UNIVERSITY PARK - Back in April, the same weekend as Penn State's Blue-White football game, there was a meeting in the college's school of agriculture.
Part university lecture, part tent revival, the small group associated with Penn State Extension was there to hear the organization's message - and how to take it back home.
The goal, said Bruce McPheron, dean of the college, was to enhance the extension program's brand recognition. Dennis Calvin, the director of Penn State extension, put it succinctly: In the ag community, everyone knows the extension, while in the general population only a small percentage of people identify it as a part of their lives.
Sentinel photo by BRADLEY KREITZER
Carol Goss pulls weeds at the Juniata Valley Master Gardeners new garden location near the Mifflin County Library Thursday evening in Lewistown.
Sentinel photo by BRADLEY KREITZER
Volunteers from the Penn State Juniata Valley Master Gardeners are relocating plants from their former demonstration garden at Washington Avenue in Lewistown, to a new site at the former Woodlawn Playground near the Mifflin County Library. The group will present a Kids in the Garden program at the Fayette Lions Den in McAlisterville, and at St. John’s Lutheran Church Daycare later this month, and is planning a fall open house and plant sale in September.
But the extension is there - sometimes in ways people don't realize. And as it prepares to mark 100 years of service, the people behind the extension want the rest to know what it has to offer.
The roots of today's extension go back to 1862, when the federal Morill Act gave birth to land-grant universities, including Penn State. The mission of these new schools was to educate citizens in basic topics - agriculture, home economics and mechanics. In 1914, the relationship between the colleges and the U.S. Department of Agriculture was formalized through the extension service, which was tasked with instructing and improving agriculture.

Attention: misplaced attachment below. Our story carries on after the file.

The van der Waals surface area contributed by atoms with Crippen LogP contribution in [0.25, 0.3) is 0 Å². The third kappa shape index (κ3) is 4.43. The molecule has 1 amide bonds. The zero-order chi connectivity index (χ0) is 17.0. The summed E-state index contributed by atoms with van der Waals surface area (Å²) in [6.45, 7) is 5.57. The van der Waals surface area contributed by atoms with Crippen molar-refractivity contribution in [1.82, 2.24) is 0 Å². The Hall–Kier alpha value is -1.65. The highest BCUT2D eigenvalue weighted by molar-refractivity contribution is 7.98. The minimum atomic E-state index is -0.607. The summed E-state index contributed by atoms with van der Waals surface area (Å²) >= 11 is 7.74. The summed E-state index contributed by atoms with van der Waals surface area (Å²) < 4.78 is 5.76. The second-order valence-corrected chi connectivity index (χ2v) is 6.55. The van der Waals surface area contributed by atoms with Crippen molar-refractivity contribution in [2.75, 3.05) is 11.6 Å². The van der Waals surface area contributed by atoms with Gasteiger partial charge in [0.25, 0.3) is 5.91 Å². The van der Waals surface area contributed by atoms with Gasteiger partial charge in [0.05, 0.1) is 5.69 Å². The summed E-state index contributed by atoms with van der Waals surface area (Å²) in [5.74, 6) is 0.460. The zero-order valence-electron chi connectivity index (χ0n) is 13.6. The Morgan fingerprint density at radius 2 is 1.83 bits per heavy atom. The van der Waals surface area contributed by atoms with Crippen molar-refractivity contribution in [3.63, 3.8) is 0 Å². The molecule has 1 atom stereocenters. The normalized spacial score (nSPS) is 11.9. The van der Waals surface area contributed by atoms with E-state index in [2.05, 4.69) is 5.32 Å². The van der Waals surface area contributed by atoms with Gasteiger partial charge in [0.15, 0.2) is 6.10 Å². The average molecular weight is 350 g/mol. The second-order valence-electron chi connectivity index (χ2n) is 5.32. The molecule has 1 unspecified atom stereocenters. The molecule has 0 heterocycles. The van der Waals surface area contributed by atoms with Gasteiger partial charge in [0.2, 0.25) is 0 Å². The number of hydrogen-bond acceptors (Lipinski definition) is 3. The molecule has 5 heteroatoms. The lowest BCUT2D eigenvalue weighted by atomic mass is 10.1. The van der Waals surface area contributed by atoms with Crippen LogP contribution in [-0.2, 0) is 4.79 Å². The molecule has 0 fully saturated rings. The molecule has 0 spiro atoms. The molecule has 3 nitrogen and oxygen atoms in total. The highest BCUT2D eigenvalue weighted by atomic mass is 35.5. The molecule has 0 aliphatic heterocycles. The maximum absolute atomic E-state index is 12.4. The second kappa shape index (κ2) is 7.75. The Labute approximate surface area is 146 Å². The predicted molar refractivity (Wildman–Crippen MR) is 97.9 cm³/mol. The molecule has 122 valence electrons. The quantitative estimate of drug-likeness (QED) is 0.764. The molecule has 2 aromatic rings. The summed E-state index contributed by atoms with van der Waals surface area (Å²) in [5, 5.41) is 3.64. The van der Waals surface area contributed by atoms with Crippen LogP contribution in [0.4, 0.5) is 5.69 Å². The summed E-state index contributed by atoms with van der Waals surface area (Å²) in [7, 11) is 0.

"We've had 150-plus year focus on rural communities. That's still a critical part of our focus," McPheron said. "We have to be thinking about how all of our changes allow us to be more agile in addressing emerging issues."
It's not just about the farm anymore - although that still remains a major part of what extension does. Among the more recognized activities of the extension are 4-H and, in Penn State Extension, the master gardener program. But today, McPheron said, the extension has to be able to solve real problems, keep communities in business. It's not just teaching, he said, but generating new knowledge through research.
"Our best teaching is not in the classroom," he said. "Our best teaching is what we give our students outside the classroom."
Whether from the ag standpoint or that of the public, the most important thing extension deals with is food - from the planting all the way through consumption. Extension, for example, is the teaching agency that has certified restaurants across the commonwealth through its ServSafe program. And it is looking at other food-related issues, from food-borne illness to availability (so-called "food deserts"), and the potential vulnerability of our food supply to an attack.
"We historically think about food in terms of getting it out there," McPheron said. "The biggest pressures on the U.S. health system are tied to what we eat. Can we as the key linchpin in the agricultural food system ignore than connection?
"We feel that the structure that we put in place, especially here on campus, really puts us into an opportunity to embrace those issues. This is important to be thinking about."
It's about food safety, he said. And diversity of agriculture. There are efforts to make food more nutritious.
Then there's the water supply, which drives most issues related to agriculture. And the bio-economy, as he calls it - things like renewable fuels, mainly corn-based products, that may someday replace conventional energy sources.
Calvin said the key is to adapt to trends and adopt technology, for extension to start acting more like a business than a government agency. That, too, is part of the branding message he and McPheron were preaching.
"How many 100-year-old companies do you know that still do things the way they did 100 years ago that are still in business?," Calvin asks. "The issues that we're dealing with in cooperative extension aren't necessarily the change. We know what we need to do to change. The hard part is what they call transition. You've got to get (people) to change and buy into this whole system of where we want to go."
What Calvin wants - and challenged the crowd to help achieve - is for Penn State Extension to be the biggest innovator at the national level.